Most couple’s biggest asset will be the family home. You need to have an idea of the value of the property before you start talking about how you’ll split your finances when you divorce/separate. Lots of couples tend to rush into making assumptions about how much their property/properties are worth, which isn't helpful in the long run. Here are three ways to get your property/properties valued:
This is a free way to find a guide valuation figure. You can still consider the options below, but this is a decent place to help you start discussions with your ex.
Use data from sites like Nethouseprices, Zoopla, Rightmove, or online valuation sites like Mouseprice and Property Price Advice to give a valuation of your property – these sites take past sale prices from the Land Registry and use their own algorithms to work out the current property value. Accuracy may depend on how recently your property was last sold.
You can also use these sites to search for similar properties on your road/in your area that are currently being marketed or have recently sold. Make sure you cross-reference the important parts, for example, the total square footage, condition, number of bedrooms/bathrooms etc. so you don't over/underestimate your property’s value.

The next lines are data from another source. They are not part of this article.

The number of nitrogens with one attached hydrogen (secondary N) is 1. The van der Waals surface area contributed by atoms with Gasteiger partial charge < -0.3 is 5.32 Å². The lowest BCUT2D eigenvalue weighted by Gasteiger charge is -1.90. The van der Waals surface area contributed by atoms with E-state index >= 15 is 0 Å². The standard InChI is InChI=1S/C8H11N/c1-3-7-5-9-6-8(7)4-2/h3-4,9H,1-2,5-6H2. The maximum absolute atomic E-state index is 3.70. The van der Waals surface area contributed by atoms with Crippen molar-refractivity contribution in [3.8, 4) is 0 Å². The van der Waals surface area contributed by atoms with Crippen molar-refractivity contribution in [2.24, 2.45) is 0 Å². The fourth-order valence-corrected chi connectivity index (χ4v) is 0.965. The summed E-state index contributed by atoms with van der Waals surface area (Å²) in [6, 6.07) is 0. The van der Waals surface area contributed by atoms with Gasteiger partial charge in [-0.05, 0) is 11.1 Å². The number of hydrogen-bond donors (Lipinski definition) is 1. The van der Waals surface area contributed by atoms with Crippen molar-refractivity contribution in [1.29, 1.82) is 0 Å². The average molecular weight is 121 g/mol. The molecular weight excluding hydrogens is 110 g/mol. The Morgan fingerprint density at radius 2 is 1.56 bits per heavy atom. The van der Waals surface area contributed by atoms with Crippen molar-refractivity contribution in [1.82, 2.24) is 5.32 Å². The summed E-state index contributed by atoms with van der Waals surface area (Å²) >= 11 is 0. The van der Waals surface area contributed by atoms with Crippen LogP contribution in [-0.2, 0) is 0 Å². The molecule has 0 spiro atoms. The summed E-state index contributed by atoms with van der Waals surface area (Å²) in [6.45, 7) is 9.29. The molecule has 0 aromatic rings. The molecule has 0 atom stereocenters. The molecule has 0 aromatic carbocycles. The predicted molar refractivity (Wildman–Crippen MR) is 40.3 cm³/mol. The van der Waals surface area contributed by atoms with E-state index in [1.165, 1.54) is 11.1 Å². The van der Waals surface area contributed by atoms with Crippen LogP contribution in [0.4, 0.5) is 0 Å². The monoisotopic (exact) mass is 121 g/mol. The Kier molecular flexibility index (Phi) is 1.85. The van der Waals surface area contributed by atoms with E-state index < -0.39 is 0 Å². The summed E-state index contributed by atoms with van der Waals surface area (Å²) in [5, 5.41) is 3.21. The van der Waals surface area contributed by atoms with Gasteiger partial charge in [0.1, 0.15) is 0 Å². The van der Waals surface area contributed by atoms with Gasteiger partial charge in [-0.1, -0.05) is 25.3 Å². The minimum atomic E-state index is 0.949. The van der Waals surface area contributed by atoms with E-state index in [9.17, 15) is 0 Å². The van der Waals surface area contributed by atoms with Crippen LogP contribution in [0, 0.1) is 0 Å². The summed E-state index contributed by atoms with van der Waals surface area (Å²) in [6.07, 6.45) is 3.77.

Get figures from a few places so that you can work out an average valuation.
Speak to your local estate agents and ask them to give a market valuation of your property. It’s important to ask them what they think an achievable sale price is, not what price they would put the property on the market for. Get three or more valuations from local estate agents and then work out the average value. The property market has peaks and troughs, and your local agents will have a firm grip on the current climate. However, estate agents will have different pricing strategies, which is why getting multiple valuations is essential.
Pay for a survey to be completed by a RICS professional. This option is the most expensive route but also the most thorough and bespoke option. You can find RICS professionals here.
> It's important to do your homework before you start planning for the future
> You need to know what you have before you decide how you'll divide it
> Dedicating some planning time will ultimately save you time, money and hassle in the long run
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